In this blog series, Steve Pally, administrator of the TSFC Forum (www.tourettesyndrome.ca), explains the basics of CBIT, or Comprehensive Behavioral Intervention for Tics.
Studies published in peer reviewed journals have demonstrated the effectiveness of CBIT (part 1).
It’s thought to work by strengthening the neural pathways between the basal ganglia and the prefrontal cortex of the brain. The basal ganglia is the region of the brain where Tourette Syndrome is thought to originate by the spontaneous release of unwanted muscle actions, while the prefrontal cortex is the region of the brain where voluntary control over our actions occurs.
CBIT breaks the premonitory urge → tic → relief feedback cycle by implementing a Competing Response (CR), an action that’s less conspicuous than the tic itself and can be performed without any external aids or devices.
(Please note that even though behavioral therapies like those involved in CBIT can help reduce the severity of tics, this does not mean that tics are just psychological or that anyone with tics should be able to control them—tics due to TS are very much neurologically based and involuntary. CBIT is not “Stop It” therapy, but rather “Do Something Else” therapy.)
In time, usually after a few of months of applying the CR combined with the other comprehensive components of CBIT, most children develop the ability to manage their tics to their satisfaction.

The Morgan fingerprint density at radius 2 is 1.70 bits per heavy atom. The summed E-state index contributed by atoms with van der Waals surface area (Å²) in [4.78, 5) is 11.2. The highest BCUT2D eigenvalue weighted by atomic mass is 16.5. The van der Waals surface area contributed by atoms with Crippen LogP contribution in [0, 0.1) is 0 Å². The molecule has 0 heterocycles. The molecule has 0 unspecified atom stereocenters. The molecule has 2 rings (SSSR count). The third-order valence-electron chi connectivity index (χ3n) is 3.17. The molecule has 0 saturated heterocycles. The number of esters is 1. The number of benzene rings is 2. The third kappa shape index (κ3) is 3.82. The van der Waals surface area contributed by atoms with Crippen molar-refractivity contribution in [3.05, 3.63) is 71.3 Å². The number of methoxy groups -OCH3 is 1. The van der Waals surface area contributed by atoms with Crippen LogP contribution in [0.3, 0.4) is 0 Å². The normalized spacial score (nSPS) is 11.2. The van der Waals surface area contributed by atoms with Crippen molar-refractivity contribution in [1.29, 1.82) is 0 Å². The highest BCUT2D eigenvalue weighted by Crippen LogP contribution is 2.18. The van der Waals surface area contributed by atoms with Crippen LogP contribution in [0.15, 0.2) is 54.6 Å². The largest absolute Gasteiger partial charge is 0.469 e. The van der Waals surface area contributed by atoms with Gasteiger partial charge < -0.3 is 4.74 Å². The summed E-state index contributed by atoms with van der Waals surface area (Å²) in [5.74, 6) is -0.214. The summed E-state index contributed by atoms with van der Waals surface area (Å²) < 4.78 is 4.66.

Having learned the techniques taught in CBIT, the child is then able, usually on their own, to develop their own CRs for other bothersome tics, and continue using the relaxation strategies and the knowledge gained from understanding their tic triggers to more effectively manage their symptoms throughout their lives.
About the blogger: Steve Pally was diagnosed with TS as an adult in his mid-forties. He has volunteered with TSFC for nearly three decades and currently co-administers the TSFC information and support Forum at www.TouretteSyndrome.ca. His interest in CBIT was sparked when he realized many of the strategies taught in a ten-week period in CBIT today were familiar to him, but took him decades on his own to discover them, as have many other adults with TS. That’s why he is eager to acquaint as many people as he can with CBIT so they can take advantage of recent developments for tic management.